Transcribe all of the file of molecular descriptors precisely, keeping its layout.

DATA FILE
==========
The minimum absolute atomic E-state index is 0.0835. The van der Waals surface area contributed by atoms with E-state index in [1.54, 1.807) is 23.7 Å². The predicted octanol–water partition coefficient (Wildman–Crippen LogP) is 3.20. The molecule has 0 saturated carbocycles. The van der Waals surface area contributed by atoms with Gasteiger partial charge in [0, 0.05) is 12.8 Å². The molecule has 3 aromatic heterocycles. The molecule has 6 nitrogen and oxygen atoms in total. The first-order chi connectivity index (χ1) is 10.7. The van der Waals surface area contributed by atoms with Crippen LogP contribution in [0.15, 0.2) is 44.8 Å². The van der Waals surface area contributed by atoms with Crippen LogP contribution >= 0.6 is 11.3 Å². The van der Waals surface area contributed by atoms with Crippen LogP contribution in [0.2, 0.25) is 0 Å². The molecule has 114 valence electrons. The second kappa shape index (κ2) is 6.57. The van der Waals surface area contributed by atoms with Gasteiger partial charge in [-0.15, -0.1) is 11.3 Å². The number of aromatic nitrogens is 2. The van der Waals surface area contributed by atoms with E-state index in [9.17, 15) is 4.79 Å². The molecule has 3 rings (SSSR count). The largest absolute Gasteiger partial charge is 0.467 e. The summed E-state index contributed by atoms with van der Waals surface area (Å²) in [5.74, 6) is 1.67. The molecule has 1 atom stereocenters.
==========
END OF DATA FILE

The minimum absolute atomic E-state index is 0.0835. The van der Waals surface area contributed by atoms with E-state index in [1.54, 1.807) is 23.7 Å². The predicted octanol–water partition coefficient (Wildman–Crippen LogP) is 3.20. The molecule has 0 saturated carbocycles. The van der Waals surface area contributed by atoms with Gasteiger partial charge in [0, 0.05) is 12.8 Å². The molecule has 3 aromatic heterocycles. The molecule has 6 nitrogen and oxygen atoms in total. The first-order chi connectivity index (χ1) is 10.7. The van der Waals surface area contributed by atoms with Crippen LogP contribution in [0.15, 0.2) is 44.8 Å². The van der Waals surface area contributed by atoms with Crippen LogP contribution >= 0.6 is 11.3 Å². The van der Waals surface area contributed by atoms with Crippen LogP contribution in [0.2, 0.25) is 0 Å². The molecule has 114 valence electrons. The second kappa shape index (κ2) is 6.57. The van der Waals surface area contributed by atoms with Gasteiger partial charge in [-0.15, -0.1) is 11.3 Å². The number of aromatic nitrogens is 2. The van der Waals surface area contributed by atoms with E-state index in [9.17, 15) is 4.79 Å². The molecule has 3 rings (SSSR count). The largest absolute Gasteiger partial charge is 0.467 e. The summed E-state index contributed by atoms with van der Waals surface area (Å²) in [5.74, 6) is 1.67. The molecule has 1 atom stereocenters.